MicroInterviews: A Maker of Tabletops vs. A Player of Tabletops
Barry Gunderson, Professor of Studio Art
Do you have a favorite kind of tabletop?
In this Art With A Function class, students have to build something to put something upon. So I’ve had a table that takes on the character of a pond with lily pads. Are they tables? Absolutely. But are they evoking imaginative responses from anybody who uses them or sees them? I think that’s even better. It triggers the imagination and that fantasy world that we all need at times in our life.
Would you say that your class is about bringing the world in to make students notice things they hadn’t before?
Sure, it is that. And then how to design their own. What kind of a table do I want? What kind of a chair do I want? So in the same way that I’m building my own lamps, they might leave Kenyon and say, “I’m building my own chairs, ’cause I need them and I want them to be like this.”
Do you think your students leave with a better appreciation of tables?
I think they’re looking at tables in a way that they’ve never looked at tables before.
Colton Flick, President of Tabletop Club
What does Tabletop Club do?
Tabletop Club is a group of people who get together to play games, typically atop a table. To clarify, it’s games that are atop the table, not the players. Typically.
Is your gameplay usually more influenced by the table or the top?
I’m gonna say a strong vote for the top. I mean the table’s pretty essential, but we could play on top of other flat surfaces if need be. A cardboard box, for example, or a chest of drawers, or another member if they were to plank for an extended period of time.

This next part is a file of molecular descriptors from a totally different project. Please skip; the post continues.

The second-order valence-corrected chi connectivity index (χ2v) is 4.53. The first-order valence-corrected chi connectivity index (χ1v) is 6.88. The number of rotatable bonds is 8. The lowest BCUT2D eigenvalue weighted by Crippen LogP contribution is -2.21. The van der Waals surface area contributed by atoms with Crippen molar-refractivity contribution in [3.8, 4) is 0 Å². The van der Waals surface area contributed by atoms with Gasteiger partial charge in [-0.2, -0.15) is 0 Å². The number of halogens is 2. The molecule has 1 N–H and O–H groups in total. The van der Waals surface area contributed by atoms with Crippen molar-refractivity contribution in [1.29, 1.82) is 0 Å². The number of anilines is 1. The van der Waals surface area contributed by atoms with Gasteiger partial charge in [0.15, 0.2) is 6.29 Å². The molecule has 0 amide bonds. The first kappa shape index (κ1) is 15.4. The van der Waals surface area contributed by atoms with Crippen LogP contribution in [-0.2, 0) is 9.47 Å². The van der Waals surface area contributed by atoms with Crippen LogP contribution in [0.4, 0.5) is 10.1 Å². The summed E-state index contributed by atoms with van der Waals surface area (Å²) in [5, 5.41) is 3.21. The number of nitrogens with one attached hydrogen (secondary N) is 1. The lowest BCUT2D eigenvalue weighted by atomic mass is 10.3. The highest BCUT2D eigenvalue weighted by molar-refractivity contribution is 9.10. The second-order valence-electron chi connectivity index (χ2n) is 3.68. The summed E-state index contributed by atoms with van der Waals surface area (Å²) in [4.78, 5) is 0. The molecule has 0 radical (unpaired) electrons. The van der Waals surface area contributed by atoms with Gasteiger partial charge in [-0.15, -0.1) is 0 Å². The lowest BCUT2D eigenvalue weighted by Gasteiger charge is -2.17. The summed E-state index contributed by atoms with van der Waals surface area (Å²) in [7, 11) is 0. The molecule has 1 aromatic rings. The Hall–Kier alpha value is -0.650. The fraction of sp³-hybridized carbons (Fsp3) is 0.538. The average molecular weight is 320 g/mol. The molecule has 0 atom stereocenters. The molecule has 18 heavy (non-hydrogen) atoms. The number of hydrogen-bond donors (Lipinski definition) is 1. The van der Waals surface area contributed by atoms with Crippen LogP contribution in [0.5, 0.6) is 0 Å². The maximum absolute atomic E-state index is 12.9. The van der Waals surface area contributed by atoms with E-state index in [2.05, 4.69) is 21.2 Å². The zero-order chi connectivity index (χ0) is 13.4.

How would you respond to the assertion that you’re all nerds who should get a productive hobby — table-building, for example?
Gambier is (actually) talking about
Class of 2018
With the onslaught of phallic vandalism and the Yik Yak controversy present on campus this fall, some upperclassmen have taken to jokingly referencing Kenyon’s removal of its Common App supplemental essay as the genesis of these transgressions — that the lack of a holistic review is causing the College to admit students for whom Kenyon represents just another campus. “This is what happens when you take away the supplement!” upperclassmen joke on Thursday mornings while perusing the Collegian’s lengthier-than-usual “Village Record.”
From various corners of campus have emerged people likening the #Respectful- Difference campaign to this summer’s ALS Ice Bucket Challenge, complaining that, while good in theory, it bullies people into activism without actually taking steps to create respectful difference. While some love it and believe in the worthiness of the cause, others have described it as social media “slacktivism.”
Students across campus have been more vocal than usual about course registration, clamoring to get the classes they want for next semester. While some first years express a fear of being locked out of classes, many seniors oscillate between wanting to take only three classes and opting to take four or more because it’s their “last chance to learn in this way.”
The Reaction Matrix